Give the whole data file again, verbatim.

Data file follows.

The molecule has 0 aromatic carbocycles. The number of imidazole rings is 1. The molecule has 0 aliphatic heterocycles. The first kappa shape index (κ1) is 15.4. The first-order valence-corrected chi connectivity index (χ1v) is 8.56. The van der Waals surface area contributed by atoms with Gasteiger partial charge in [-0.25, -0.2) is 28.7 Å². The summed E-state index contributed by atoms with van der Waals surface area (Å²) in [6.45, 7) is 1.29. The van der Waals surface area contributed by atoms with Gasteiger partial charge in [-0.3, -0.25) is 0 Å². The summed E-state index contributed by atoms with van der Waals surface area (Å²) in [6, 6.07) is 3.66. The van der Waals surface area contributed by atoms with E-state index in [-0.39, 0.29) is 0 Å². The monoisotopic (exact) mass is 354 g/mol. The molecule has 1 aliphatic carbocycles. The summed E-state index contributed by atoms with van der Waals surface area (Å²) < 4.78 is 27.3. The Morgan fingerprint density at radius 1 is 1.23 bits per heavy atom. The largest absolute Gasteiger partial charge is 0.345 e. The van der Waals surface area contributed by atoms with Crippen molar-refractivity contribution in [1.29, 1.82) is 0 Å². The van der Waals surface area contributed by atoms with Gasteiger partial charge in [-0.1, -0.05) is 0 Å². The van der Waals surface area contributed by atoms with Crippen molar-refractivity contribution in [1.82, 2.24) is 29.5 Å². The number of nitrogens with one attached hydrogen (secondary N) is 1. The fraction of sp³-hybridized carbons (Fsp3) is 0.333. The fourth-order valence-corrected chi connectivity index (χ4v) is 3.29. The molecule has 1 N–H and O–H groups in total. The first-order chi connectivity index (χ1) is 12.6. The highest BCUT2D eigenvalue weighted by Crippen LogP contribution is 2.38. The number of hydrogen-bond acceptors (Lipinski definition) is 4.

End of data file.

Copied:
The molecule has 0 aromatic carbocycles. The number of imidazole rings is 1. The molecule has 0 aliphatic heterocycles. The first kappa shape index (κ1) is 15.4. The first-order valence-corrected chi connectivity index (χ1v) is 8.56. The van der Waals surface area contributed by atoms with Gasteiger partial charge in [-0.25, -0.2) is 28.7 Å². The summed E-state index contributed by atoms with van der Waals surface area (Å²) in [6.45, 7) is 1.29. The van der Waals surface area contributed by atoms with Gasteiger partial charge in [-0.3, -0.25) is 0 Å². The summed E-state index contributed by atoms with van der Waals surface area (Å²) in [6, 6.07) is 3.66. The van der Waals surface area contributed by atoms with E-state index in [-0.39, 0.29) is 0 Å². The monoisotopic (exact) mass is 354 g/mol. The molecule has 1 aliphatic carbocycles. The summed E-state index contributed by atoms with van der Waals surface area (Å²) < 4.78 is 27.3. The Morgan fingerprint density at radius 1 is 1.23 bits per heavy atom. The largest absolute Gasteiger partial charge is 0.345 e. The van der Waals surface area contributed by atoms with Crippen molar-refractivity contribution in [1.29, 1.82) is 0 Å². The van der Waals surface area contributed by atoms with Gasteiger partial charge in [-0.1, -0.05) is 0 Å². The van der Waals surface area contributed by atoms with Crippen molar-refractivity contribution in [1.82, 2.24) is 29.5 Å². The number of nitrogens with one attached hydrogen (secondary N) is 1. The fraction of sp³-hybridized carbons (Fsp3) is 0.333. The fourth-order valence-corrected chi connectivity index (χ4v) is 3.29. The molecule has 1 N–H and O–H groups in total. The first-order chi connectivity index (χ1) is 12.6. The highest BCUT2D eigenvalue weighted by Crippen LogP contribution is 2.38. The number of hydrogen-bond acceptors (Lipinski definition) is 4.